What’s wrong with the TEACH Act?

3) So are you at a standoff with the TEACH Act supporters on accessibility standards?  

Recent discussions between the TEACH Act’s proponents and higher education associations, including EDUCAUSE, have been productive, and we have agreed to work together to pursue the goals of the TEACH Act based on established legal standards and provisions. History has shown us that accessibility improvements can and do lead to technology innovations, which is why we are pleased now to be working with the bill’s primary proponents, the National Federation of the Blind (NFB) and the Association of American Publishers (AAP), to advance the goals of the TEACH Act in a way that will encourage, not inhibit, innovation.

A number of higher education associations, including EDUCAUSE, met with NFB and AAP representatives in early October to discuss the TEACH Act. We collectively agreed to work together over the next few months on a compromise approach to establishing voluntary guidelines for postsecondary electronic instructional materials. Those talks are still at a preliminary stage, but proceeding with goodwill on all sides.

4) With respect to technology accessibility, some educators have described the threat of legal action as a Sword of Damocles hanging over higher ed. How much of a concern is this?

Institutions have varied in the effectiveness with which they address IT accessibility issues, and some have at times not achieved the level of effectiveness that I am sure they would like.

But higher education institutions take their compliance obligations seriously, which is why we are so concerned about the potential impact of the TEACH Act, as currently written, on teaching, learning, and technology. We are working with proponents of the bill to create a dynamic and flexible process for drafting voluntary guidelines that is driven by—and responsive to—stakeholders. We hope this will support the efforts of colleges and universities to fulfill their responsibilities in terms of accessibility without inhibiting the use of technology to advance teaching and learning, which benefits all students.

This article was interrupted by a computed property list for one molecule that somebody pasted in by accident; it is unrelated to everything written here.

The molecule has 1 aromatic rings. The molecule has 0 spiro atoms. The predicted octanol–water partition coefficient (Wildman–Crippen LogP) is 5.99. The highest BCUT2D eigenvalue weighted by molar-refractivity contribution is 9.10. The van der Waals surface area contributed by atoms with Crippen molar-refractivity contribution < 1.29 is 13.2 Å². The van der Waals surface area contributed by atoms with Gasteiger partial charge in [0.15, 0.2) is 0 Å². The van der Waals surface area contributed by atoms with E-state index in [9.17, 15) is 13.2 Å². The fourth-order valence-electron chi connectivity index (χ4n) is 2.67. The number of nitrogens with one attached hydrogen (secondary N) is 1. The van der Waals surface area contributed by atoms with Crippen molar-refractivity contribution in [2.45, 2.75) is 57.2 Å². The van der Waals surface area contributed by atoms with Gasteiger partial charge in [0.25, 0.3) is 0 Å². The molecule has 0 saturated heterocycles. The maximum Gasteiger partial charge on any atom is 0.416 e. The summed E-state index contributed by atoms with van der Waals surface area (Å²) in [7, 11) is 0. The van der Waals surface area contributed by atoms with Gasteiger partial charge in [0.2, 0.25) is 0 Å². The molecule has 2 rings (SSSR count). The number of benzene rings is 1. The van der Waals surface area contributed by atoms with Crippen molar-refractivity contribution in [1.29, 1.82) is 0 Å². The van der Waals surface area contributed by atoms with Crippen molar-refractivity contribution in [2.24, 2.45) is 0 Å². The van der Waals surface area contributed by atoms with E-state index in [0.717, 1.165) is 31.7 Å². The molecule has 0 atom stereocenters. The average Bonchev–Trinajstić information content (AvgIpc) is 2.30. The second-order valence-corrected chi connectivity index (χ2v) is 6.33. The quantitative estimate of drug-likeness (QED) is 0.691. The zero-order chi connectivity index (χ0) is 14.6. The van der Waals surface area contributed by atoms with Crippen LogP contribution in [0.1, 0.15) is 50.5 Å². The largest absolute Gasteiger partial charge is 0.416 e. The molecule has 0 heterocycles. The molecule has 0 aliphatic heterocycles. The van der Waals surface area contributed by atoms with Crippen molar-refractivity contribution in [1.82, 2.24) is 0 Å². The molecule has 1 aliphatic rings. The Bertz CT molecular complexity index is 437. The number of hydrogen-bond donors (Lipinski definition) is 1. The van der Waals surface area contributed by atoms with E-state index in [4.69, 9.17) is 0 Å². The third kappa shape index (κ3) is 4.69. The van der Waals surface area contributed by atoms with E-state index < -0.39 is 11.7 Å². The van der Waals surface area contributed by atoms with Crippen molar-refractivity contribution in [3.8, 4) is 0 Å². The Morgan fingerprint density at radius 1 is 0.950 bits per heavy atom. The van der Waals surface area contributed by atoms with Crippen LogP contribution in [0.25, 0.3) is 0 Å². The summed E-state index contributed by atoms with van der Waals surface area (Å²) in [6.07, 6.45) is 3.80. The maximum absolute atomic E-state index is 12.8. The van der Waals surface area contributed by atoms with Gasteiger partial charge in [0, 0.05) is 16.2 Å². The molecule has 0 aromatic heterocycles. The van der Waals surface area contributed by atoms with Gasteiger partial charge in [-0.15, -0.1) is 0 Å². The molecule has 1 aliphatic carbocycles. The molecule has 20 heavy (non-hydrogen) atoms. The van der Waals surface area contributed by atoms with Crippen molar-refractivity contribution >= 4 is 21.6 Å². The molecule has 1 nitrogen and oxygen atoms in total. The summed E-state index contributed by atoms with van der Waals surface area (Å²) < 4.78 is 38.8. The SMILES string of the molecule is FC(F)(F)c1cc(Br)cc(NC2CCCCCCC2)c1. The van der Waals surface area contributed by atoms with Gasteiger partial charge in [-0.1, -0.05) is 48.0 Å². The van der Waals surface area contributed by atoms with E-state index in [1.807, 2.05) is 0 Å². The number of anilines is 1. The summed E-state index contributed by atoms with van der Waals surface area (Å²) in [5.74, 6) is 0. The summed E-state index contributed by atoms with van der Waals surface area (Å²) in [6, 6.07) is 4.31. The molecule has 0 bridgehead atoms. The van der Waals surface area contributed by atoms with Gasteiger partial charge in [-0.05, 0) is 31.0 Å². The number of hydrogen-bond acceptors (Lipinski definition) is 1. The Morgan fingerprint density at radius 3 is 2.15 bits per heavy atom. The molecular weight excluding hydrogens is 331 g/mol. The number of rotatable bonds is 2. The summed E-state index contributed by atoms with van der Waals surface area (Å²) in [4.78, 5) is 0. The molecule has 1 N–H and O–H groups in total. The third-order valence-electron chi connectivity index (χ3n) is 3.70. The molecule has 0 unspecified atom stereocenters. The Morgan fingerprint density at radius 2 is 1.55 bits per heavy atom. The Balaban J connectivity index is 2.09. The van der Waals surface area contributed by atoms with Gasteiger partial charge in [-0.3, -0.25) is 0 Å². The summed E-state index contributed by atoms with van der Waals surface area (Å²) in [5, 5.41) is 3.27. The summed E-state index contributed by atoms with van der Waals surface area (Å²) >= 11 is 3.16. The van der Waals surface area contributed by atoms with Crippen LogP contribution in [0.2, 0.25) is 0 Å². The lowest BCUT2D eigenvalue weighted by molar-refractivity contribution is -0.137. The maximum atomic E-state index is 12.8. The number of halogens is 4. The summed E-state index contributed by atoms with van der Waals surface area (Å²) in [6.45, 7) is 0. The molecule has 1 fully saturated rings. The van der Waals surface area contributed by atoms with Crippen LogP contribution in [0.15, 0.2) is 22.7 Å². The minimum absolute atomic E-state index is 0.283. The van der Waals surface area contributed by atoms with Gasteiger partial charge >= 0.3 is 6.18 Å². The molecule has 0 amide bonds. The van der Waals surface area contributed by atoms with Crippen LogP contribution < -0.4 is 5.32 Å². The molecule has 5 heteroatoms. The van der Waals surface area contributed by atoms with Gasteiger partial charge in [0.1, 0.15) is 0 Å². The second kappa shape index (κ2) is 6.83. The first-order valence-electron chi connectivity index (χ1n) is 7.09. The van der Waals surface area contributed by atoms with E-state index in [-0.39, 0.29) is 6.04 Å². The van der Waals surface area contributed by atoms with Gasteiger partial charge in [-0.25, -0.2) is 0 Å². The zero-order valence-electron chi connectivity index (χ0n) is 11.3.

5) Aside from legislation such as the TEACH Act, what is the best way to ensure that students with disabilities have equal access to educational technologies?

The higher education community has, and must continue to, collaborate, share best practices, and work alongside accessibility advocacy groups to ensure that students with disabilities have equal access to learning opportunities and educational materials. Guidelines are only part of the puzzle. Colleges and universities also rely on faculty and staff that work every day to develop, adapt, and leverage innovative technologies and materials to meet student needs. These efforts include accessibility-research centers that design and develop new technologies and content formats; faculty and staff who work together to convert instructional resources into accessible formats when appropriate; and IT accessibility professionals who work with their academic and administrative colleagues to identify and incorporate accessible software, systems, applications, and devices into the instructional environment.

Our dialogue with the Act’s proponents has brought further attention to the important issue of improving accessibility for students with disabilities. In doing so, it reflects the value of consistent engagement among major stakeholders in sustaining progress on the use of technology to improve learning outcomes for all students.

Andrew Barbour is a freelance writer based in Cape Charles, VA.

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